Steve: I think that the operative word here is “underway”. Even the Ontario Line will be “underway” in the sense that some “early works” are intended to begin soon. However, whether that prevents any changes from being made to the project is another matter. This will be a challenging decision for whoever takes over from Ford, assuming that he loses power.
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Anyway, do we at least know the specifications for the Ontario Line trains? Width, platform height, train length, automatic operation?
Steve: This will be a high platform line with trains approximately 100m long. The exact spec is to be determined by the bidder on the rolling stock contract. The cars will be more like the Skytrain cars in Vancouver than conventional TTC trains, with a planned capacity of 730-850 per train, depending on assumptions made about acceptable crowding levels. The TTC uses 1,100 as the design capacity of a TR train on Line 1, but this is less than the theoretical capcity of a full train. The difference lies in what can be achieved in a crush and what can be sustained over an extended period with acceptable station dwell times. The line will be fully automatic.
Expanding on what Kevin Tuttle noted about Cosburn station, the southern end of the existing building is brand new…and still unoccupied. One of the original maps had a station entrance in the middle of the renovated part but not all of it.
Steve – You mentioned that the station will consume the entire section from Cosburn to Gamble. However, early drawings show the surface level section only being where the existing building is. Is this also a TBC element (beyond being the staging area during construction)?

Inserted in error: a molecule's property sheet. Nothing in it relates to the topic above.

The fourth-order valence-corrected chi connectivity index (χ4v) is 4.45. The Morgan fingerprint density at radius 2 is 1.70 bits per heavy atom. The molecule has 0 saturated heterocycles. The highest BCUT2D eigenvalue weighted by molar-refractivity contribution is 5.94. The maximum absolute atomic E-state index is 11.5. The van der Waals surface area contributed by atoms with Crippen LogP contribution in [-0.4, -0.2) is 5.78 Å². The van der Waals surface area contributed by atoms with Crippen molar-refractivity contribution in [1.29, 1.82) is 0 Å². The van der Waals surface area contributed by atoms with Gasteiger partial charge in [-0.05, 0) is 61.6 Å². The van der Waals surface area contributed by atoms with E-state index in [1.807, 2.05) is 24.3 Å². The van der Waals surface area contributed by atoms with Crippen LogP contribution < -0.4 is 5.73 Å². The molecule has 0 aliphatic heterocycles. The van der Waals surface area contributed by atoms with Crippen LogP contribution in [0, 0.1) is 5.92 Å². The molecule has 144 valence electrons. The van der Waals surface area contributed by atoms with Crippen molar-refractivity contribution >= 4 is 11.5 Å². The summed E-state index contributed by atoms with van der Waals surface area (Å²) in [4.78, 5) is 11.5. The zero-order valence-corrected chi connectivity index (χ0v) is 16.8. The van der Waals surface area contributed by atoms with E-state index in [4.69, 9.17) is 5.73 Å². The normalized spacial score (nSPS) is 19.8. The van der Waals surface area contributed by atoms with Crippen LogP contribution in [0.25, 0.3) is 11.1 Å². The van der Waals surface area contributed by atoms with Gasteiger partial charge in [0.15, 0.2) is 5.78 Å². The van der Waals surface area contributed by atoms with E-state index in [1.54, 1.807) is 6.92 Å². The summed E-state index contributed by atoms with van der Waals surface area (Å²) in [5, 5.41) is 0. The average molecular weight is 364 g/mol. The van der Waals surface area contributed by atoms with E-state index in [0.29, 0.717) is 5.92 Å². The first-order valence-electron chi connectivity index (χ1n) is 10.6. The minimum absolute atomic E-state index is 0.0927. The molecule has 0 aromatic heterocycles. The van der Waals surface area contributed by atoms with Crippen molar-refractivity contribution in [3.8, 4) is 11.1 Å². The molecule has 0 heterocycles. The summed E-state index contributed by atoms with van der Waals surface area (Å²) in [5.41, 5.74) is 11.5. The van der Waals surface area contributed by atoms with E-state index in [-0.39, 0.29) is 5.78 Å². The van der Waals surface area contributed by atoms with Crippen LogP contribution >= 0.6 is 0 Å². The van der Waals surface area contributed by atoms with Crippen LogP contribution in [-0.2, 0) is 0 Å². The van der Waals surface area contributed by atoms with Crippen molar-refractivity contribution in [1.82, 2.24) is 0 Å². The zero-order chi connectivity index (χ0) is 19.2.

Steve: I think you mean TOC (Transit Oriented Community). We don’t know yet for sure, but I would not be surprised. Also, I suspect that some of these drawings have been around for a while and so may not match current plans, but were trotted out for show.
David Arthur: Yes, the Montréal-specific work is being done in India, but the basic Alstom Metropolis platform is not a new product.
Sorry to tell you but you are wrong and Jay is right.
Jay is 100% correct that these trains being used in Montreal, many countries in Europe, and other locations were not just manufactured in India but were also designed in India. Alstom set up engineering design teams in India 14 years ago (in 2008) due to the abundance of high quality engineering graduates in India. I don’t even think that there are trains being designed in France any longer. India is now also exporting rolling stock (Indian designed and Indian manufactured) not just to other Asian countries, Australia, and the Middle East but also to Europe, North America, and South America. India now has the second most extensive metro/subway/regional train systems in the world (second only to China). India is also on track to fully electrify its vast train network (both passenger and freight) by 2024.
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Why are you so negative? At least there is a plan and they are going to start building.